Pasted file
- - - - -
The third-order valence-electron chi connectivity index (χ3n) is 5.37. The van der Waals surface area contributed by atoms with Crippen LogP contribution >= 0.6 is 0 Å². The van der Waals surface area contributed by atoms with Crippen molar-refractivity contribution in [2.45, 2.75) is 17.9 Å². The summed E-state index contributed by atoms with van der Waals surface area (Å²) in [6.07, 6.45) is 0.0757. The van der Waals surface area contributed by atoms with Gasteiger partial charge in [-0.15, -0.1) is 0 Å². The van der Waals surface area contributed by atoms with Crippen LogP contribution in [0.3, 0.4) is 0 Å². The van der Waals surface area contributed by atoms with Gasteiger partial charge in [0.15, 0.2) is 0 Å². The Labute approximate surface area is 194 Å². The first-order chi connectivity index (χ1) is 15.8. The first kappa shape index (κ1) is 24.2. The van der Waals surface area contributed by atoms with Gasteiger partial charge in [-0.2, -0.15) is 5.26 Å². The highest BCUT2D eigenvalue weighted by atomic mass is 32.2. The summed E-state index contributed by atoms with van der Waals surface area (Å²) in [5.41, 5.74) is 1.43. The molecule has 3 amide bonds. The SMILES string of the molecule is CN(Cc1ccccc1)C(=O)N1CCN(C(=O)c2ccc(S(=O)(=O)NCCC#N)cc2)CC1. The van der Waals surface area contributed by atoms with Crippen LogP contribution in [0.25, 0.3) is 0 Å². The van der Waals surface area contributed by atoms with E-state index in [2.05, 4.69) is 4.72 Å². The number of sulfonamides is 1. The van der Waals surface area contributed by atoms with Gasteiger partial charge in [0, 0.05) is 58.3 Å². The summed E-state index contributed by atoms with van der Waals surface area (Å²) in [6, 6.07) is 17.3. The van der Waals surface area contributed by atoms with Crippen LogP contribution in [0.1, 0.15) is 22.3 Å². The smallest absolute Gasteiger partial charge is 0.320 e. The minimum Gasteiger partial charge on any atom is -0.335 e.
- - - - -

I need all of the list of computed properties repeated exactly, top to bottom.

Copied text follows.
The third-order valence-electron chi connectivity index (χ3n) is 5.37. The van der Waals surface area contributed by atoms with Crippen LogP contribution >= 0.6 is 0 Å². The van der Waals surface area contributed by atoms with Crippen molar-refractivity contribution in [2.45, 2.75) is 17.9 Å². The summed E-state index contributed by atoms with van der Waals surface area (Å²) in [6.07, 6.45) is 0.0757. The van der Waals surface area contributed by atoms with Gasteiger partial charge in [-0.15, -0.1) is 0 Å². The van der Waals surface area contributed by atoms with Crippen LogP contribution in [0.3, 0.4) is 0 Å². The van der Waals surface area contributed by atoms with Gasteiger partial charge in [0.15, 0.2) is 0 Å². The Labute approximate surface area is 194 Å². The first-order chi connectivity index (χ1) is 15.8. The first kappa shape index (κ1) is 24.2. The van der Waals surface area contributed by atoms with Gasteiger partial charge in [-0.2, -0.15) is 5.26 Å². The highest BCUT2D eigenvalue weighted by atomic mass is 32.2. The summed E-state index contributed by atoms with van der Waals surface area (Å²) in [5.41, 5.74) is 1.43. The molecule has 3 amide bonds. The SMILES string of the molecule is CN(Cc1ccccc1)C(=O)N1CCN(C(=O)c2ccc(S(=O)(=O)NCCC#N)cc2)CC1. The van der Waals surface area contributed by atoms with Crippen LogP contribution in [0.25, 0.3) is 0 Å². The van der Waals surface area contributed by atoms with E-state index in [2.05, 4.69) is 4.72 Å². The number of sulfonamides is 1. The van der Waals surface area contributed by atoms with Gasteiger partial charge in [0, 0.05) is 58.3 Å². The summed E-state index contributed by atoms with van der Waals surface area (Å²) in [6, 6.07) is 17.3. The van der Waals surface area contributed by atoms with Crippen LogP contribution in [0.1, 0.15) is 22.3 Å². The smallest absolute Gasteiger partial charge is 0.320 e. The minimum Gasteiger partial charge on any atom is -0.335 e.